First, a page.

Additionally, the district will make an additional $500 stipend available for special education staff who didn’t see an increase at the start of the school year, including audiologists, behavior specialists, mental health specialists, occupational therapists, orientation/mobility instructors, and bilingual speech pathologists.

The vote Monday also approved an agreement to pay $15 per-class period for teachers and teacher assistants who substitute teach during one of their planning periods because a substitute was not available, a practice the district said is only to be used in emergencies.

The district also noted while in the 2019- 20 school year it offered an increased stipend to special education classroom teachers. In order to remain competitive with “local peer districts” AISD is now asking that other special education positions also receive a $500 stipend increase.

Loss of Licensed Specialists in School Psychology

AISD special education employees in a variety of positions make up the group voicing frustration with the department. Licensed Specialists in School Psychology are among the positions which have seen recent resignations.

KXAN found through public records requests returned in December that twelve LSSPs had resigned so far during the current school year. Of those twelve, at least five LSSPs listed “job dissatisfaction” as the reason for their resignation. At the time of that records request, AISD said there were 33.92 LSSP positions in the district.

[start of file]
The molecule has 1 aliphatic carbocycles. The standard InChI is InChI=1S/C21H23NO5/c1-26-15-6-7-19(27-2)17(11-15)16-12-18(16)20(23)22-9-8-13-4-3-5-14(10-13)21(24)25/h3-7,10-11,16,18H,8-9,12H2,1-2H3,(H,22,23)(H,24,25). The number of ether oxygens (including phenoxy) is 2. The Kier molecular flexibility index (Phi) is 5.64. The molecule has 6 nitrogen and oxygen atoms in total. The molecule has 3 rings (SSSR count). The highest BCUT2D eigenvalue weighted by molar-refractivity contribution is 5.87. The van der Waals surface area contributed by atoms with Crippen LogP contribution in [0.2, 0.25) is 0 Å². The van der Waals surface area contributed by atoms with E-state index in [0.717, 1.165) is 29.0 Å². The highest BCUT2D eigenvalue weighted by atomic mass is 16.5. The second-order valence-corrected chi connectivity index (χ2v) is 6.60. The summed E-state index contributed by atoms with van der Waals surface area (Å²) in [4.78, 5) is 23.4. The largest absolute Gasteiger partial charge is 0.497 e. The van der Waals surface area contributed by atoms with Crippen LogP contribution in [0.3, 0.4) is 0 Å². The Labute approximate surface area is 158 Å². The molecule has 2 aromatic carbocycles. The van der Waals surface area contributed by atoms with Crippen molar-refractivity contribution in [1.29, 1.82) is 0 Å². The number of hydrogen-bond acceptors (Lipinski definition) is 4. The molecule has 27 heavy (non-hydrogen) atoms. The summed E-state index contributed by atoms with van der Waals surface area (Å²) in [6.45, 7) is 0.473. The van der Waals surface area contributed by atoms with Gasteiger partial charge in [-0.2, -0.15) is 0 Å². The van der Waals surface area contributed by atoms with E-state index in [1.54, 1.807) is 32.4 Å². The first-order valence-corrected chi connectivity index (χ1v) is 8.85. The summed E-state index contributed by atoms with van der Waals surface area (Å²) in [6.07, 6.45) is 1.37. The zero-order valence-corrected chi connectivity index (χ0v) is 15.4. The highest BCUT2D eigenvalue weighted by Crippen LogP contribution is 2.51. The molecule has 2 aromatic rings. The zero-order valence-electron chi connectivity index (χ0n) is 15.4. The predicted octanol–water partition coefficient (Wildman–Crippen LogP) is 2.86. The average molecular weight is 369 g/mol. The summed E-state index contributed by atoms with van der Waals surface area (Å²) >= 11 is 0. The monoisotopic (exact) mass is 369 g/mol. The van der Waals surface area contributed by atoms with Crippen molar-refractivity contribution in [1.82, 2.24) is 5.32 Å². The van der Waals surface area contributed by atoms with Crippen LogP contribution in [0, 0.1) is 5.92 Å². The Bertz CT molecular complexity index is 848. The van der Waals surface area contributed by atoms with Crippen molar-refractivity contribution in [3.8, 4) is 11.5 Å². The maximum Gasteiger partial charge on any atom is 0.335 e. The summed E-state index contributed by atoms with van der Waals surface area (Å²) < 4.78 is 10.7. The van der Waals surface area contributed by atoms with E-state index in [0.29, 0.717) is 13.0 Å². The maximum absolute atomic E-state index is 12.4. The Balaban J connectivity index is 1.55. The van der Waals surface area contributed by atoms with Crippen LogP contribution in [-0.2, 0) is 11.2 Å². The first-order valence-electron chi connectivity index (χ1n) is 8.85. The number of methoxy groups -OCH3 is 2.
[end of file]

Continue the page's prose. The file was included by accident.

A former Special Education Services employee with AISD (who asked to remain anonymous for fear of retaliation shared concerns with KXAN about the resignations of LSSPs in the district. This employee resigned because of new departmental leadership but added that staffing problems and lack of departmental communication played a role too.

“To claim we left due to a response to pay or claims that we have never had real leadership before is absurd,” this former employee said.

AISD tells KXAN that it is working with the Texas Association of School Boards on a salary study to determine how to get AISD position salaries aligned with the market. LSSP employees will be one of the types of employees evaluated for a possible market salary adjustment, but the district said that whether an LSSP actually sees a salary adjustment will depend on their experience.